3

There's a logo or a tagline in the email from the email service provider (usually at the bottom)

"I love to see the advertising of the sender's email service provider in that oh-so-personal email I just received," said no one, ever.
4

The email greeting is "Dear YOU" or "Dear you" instead of "Dear You"

If the email greeting has your name in all CAPS, I'd bet the sender got your name from a purchased list. It's old-school, but some list sellers still do all of their data entry in caps. The company which sent you the email bought the list and just uploaded it to their email service provider. Here's the most helpful hint EVER to those email senders - you got a CSV file, right? Make it an Excel file and do a simple formula to change the case of each cell to upper/lower, then re-save it as a CSV file and upload THAT. Simple.

If your name is all lower case, I'd bet that it came in from a form-fill, and you filled out the form while channeling your inner e.e. Cummings (who famously wrote all in lower case). Okay, you did that. Email senders take note: every once in a while, dump your list into a CSV file, do the same formula thing I mentioned above, and re-upload it to your email system. (If you can't do that without creating duplicate leads, get a new email platform, seriously.) At the very least, spot-check the incoming form-fills and edit the leads one-by-one to make the names proper Upper/lower case.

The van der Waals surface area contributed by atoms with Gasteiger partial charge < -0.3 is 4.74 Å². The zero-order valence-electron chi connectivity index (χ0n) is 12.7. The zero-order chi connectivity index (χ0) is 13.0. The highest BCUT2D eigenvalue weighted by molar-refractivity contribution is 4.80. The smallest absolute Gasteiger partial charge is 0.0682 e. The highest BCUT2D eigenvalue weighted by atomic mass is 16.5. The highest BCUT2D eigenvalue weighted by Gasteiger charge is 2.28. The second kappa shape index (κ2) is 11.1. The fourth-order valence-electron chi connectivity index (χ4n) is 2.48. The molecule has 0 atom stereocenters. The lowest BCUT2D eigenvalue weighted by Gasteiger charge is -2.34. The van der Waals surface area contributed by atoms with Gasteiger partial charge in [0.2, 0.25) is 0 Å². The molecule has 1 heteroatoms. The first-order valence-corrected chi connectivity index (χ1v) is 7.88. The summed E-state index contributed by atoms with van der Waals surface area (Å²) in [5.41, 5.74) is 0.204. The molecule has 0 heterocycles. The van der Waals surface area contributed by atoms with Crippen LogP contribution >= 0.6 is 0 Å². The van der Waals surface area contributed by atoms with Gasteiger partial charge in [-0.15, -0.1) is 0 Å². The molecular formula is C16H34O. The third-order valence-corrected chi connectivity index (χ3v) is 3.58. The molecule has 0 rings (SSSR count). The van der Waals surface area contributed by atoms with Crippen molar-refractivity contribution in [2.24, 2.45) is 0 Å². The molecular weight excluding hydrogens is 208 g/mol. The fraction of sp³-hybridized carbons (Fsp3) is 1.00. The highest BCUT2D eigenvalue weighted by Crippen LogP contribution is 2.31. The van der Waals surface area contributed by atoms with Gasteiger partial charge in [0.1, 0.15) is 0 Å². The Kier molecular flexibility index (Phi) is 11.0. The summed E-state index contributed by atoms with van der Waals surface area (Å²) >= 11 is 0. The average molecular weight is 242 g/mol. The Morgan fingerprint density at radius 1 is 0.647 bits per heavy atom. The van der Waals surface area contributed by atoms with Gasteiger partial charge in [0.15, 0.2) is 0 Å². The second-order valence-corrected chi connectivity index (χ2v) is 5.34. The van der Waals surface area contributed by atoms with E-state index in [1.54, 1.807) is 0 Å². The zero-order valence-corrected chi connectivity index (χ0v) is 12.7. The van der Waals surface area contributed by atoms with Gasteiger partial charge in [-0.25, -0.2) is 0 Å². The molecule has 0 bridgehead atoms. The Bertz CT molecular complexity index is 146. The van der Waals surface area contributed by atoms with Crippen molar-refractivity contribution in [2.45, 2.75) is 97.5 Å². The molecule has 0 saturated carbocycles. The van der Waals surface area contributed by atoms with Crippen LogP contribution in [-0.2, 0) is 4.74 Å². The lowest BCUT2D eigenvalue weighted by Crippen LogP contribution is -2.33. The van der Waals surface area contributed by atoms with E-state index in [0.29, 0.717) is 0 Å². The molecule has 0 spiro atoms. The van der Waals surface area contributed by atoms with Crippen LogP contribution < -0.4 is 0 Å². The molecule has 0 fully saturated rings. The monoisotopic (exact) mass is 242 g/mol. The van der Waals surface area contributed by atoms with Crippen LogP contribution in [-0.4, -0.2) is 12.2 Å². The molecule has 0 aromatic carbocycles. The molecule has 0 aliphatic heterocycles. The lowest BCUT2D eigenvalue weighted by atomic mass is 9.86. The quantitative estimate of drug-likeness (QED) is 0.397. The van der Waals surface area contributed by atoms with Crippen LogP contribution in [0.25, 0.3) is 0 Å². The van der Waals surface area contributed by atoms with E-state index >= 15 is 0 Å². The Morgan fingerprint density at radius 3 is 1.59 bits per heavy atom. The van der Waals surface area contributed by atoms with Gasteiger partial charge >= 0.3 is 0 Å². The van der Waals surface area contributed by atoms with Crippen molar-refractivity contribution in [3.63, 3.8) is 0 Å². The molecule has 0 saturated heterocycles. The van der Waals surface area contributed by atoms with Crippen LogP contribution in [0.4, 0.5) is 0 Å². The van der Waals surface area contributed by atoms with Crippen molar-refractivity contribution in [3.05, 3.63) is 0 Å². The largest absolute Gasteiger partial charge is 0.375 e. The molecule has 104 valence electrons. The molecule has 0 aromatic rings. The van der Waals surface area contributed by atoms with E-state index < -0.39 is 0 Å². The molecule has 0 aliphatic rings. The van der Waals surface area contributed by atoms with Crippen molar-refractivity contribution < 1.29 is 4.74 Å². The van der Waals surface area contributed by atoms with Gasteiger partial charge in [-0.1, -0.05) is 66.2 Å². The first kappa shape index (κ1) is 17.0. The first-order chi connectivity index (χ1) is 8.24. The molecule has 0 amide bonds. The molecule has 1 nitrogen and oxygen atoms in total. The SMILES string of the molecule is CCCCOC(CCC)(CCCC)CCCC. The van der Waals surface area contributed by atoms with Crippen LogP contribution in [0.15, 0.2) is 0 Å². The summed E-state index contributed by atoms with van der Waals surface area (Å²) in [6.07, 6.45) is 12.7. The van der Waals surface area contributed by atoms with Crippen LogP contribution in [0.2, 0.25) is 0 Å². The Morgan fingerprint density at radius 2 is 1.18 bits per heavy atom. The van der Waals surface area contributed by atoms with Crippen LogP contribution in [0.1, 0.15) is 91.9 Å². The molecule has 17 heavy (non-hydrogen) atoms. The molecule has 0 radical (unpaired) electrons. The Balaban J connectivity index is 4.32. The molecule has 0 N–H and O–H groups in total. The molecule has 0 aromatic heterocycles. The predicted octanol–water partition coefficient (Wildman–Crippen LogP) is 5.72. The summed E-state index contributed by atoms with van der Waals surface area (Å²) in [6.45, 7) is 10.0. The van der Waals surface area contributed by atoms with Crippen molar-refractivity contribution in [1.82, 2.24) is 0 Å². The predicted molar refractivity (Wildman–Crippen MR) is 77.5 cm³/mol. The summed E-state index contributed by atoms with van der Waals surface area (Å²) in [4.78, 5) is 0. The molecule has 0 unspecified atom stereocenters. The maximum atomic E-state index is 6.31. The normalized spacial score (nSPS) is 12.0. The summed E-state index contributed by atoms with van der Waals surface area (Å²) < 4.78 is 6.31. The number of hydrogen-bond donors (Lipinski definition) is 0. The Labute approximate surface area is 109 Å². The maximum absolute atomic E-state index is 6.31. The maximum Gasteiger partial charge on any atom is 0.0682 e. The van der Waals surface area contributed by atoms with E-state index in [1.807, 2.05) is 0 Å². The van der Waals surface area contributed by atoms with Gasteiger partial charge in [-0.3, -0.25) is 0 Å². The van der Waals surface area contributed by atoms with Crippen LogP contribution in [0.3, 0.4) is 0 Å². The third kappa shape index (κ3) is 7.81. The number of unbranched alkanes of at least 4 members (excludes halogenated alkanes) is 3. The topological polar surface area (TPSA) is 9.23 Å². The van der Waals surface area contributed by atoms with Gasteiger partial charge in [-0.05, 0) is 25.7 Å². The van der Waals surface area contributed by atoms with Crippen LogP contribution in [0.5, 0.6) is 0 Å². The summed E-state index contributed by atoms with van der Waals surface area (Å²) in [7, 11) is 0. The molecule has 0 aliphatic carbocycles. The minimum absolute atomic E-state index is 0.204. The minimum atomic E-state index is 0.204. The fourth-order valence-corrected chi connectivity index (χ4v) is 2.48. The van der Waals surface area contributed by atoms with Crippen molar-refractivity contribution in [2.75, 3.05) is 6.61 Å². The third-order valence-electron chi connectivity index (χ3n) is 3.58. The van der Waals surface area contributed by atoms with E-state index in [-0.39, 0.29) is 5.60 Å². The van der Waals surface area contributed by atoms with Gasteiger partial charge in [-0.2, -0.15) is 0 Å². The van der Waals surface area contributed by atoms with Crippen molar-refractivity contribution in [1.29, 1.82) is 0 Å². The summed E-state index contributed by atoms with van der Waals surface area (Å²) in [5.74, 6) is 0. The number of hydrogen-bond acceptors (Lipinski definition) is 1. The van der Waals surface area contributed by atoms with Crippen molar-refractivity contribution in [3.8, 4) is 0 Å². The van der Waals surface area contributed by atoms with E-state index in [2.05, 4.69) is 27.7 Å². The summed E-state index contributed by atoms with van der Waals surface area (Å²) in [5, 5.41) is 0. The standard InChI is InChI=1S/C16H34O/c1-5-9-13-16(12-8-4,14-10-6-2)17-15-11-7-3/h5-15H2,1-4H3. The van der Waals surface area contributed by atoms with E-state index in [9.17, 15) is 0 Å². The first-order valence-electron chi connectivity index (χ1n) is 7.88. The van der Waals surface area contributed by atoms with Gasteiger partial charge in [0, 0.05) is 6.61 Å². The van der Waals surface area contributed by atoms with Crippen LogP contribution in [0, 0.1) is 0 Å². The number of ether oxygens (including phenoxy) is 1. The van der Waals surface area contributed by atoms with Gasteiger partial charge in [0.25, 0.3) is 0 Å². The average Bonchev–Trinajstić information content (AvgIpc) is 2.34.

5

The email is from a non-person

Don't you love getting emails from "Marketing@suchandsuchacompany.com?" No? How about "info@suchandsuchacompany.com?" Not that either? That's right - you are clearly being told by the email that you are being "marketed" - and who doesn't love that? Raise your hand along with us!

First of all, I guess you can't reply to that email. Why would you? You have no idea where it will go. If you aren't able to make a connection with a real person, how likely is it that you'll actually reply. Yep, not likely at all.

Senders, note well: your marketing emails need to come from a real person - and an actual monitored in-box - or we won't open them, we won't click through, and we'll eventually stop getting your emails at all, because we won't have interacted with any of them, and the ISPs will stop delivering them.
7

The email is addressed to "Dear Subscriber" or "Dear Valued Customer" or some other generic garbage

Yes, you are such a valued customer that the sender could not even bother to use your name. Ick. Not only was this email sent by a robot, it was sent to such an awful list that the sender did not feel comfortable using the name field in the greeting line. Ick again.

Email senders, if you have such an awful list, don't put some generic greeting garbage in there. Start your email with "Hi there" or "Hello again" or even "Greetings from the X Team!" It's better to not use a name at all than to come up with a generic "Dear Subscriber."